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The School Newspaper of Lawrence High School.

The Budget

The School Newspaper of Lawrence High School.

The Budget

Students weigh in on how to prepare for the ACT

Standardized test often adds stress to school. Here’s a guide for how to approach it.
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Elise George
The ACT is a complex test.

The ACT is a stressful part of many students’ high school experience.

While not every student takes this college entrance exam, it can be challenging to prepare for. And a lot can be riding on it. Although some schools no longer require scores from the ACT or the similar SAT, some colleges look closely at the scores and offer admission and scholarships based on how students perform.

The ACT is made up of four sections, consisting of English, math, reading and science. Most students take the ACT during their junior and senior years. Senior Annika Maximov has taken it two times, starting her junior year.

“I didn’t know what to prepare ahead,” Maximov said. “So I kind of just winged it, at least the first time to see what I got.”

After her first time taking the ACT, she used her score to know how to prepare going forward.

“I did the online exam stuff and then got one of the packets and practiced that,” Maximov said. “And then, when I took it the second time over the summer, my scores did improve.”

Many students haven’t taken a large test of this caliber and struggle to study for it.

“I wish that we talked about it in school more,” Maximov said. “Like for kids that don’t have super-involved parents.”

Senior Fatimah Ahmed had the advantage of access to advice and materials from her older siblings to help prepare for the ACT, but even then it was a difficult task

“My experience taking the ACT was grueling. I took it like three times. It took a lot of effort,” Ahmed said. “Because you had to study for it. I think in the end, putting in that effort was worth it.”

The timing of the test was one thing Ahmed worked toward and struggled with perfecting.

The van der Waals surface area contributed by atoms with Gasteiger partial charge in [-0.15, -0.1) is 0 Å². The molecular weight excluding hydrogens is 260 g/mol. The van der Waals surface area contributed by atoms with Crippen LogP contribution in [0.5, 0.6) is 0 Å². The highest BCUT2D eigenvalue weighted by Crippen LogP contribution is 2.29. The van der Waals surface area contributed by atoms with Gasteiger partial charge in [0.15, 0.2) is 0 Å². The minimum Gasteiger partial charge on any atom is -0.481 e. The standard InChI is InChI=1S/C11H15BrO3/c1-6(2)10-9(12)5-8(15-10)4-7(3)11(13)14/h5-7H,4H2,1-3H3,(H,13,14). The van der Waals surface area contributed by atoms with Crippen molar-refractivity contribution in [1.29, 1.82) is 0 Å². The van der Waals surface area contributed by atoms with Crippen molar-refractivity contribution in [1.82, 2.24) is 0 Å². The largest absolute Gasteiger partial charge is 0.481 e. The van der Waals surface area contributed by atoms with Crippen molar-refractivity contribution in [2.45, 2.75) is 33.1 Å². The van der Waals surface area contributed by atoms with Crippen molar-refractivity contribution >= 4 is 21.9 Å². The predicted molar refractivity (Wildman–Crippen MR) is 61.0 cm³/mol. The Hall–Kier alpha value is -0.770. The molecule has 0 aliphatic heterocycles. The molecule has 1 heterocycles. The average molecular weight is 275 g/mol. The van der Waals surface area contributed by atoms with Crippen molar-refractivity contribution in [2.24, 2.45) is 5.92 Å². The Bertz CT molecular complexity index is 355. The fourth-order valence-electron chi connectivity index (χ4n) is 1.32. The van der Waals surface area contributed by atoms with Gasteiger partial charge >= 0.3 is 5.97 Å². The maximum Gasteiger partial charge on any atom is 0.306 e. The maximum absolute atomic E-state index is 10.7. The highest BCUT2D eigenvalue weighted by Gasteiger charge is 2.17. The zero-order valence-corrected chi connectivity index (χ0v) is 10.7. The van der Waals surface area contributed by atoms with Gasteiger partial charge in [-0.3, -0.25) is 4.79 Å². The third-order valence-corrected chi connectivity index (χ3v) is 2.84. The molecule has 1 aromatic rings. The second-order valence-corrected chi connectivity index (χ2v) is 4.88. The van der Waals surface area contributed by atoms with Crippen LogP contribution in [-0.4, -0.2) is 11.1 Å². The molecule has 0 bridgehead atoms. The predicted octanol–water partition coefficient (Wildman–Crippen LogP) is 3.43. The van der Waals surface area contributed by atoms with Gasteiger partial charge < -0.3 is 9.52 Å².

“I wish I knew how quickly some of the sections go by,” Ahmed said. “I was told, but I don’t think I processed it until I took my first one.”

Junior Sylvia London, has not taken the ACT but has been preparing. One of her main goals is to keep herself calm.

“I know test-wise, I don’t do as well when I’m stressed,” London said. “Especially on a big test like this.”

Due to the importance and reputation of the test, standardized testing causes stress for many students.

“It kind of is implied that this test can determine your future,” London said. “And that is a big burden to put on a high school student.”

Ahmed along with other students sees flaws in the ACT. She believes that standardized testing is not a good measurement of a student’s intelligence.

“I think it’s dumb to just put a bunch of kids in a room and assume that the smartest ones are going to get the highest scores when there are so many other things that go into taking the ACT,” Ahmed said.

London believes that the cost of the ACT is a problem many students and families face although the state pays for all juniors to take the test one time.

“Kids that don’t have that same financial support from their parents aren’t given the same opportunities and don’t have the chance to register for these types of things,” London said. “It’s not even an option because their family can’t devote that money there, and that’s not fair. There are some aid programs in place but not enough.”

Ahmed said students shouldn’t get discouraged if they don’t do as well as hoped. After taking the test she brings advice for people who haven’t taken it.

“Don’t procrastinate studying, because it really does help,” Ahmed said. “And taking practice tests does help, not only with content but also with the timing.”

As London prepares for the ACT she sticks to this advice that helps ease her mind.

“It can be important, but if you aren’t happy with your score, then there are other options,” London said. “There’s another way to figure it out.”

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About the Contributors
Avery Sloyer, Reporter
I'm a third year reporter and writer on staff. When I'm not writing I enjoy reading, listening to music and spending time with my friends.
Elise George, Designer
I'm a second year designer on staff. Along with journalism, I enjoy film, writing, drawing, and baking. This year I look forward to helping create even more designs for the yearbook and newspaper.

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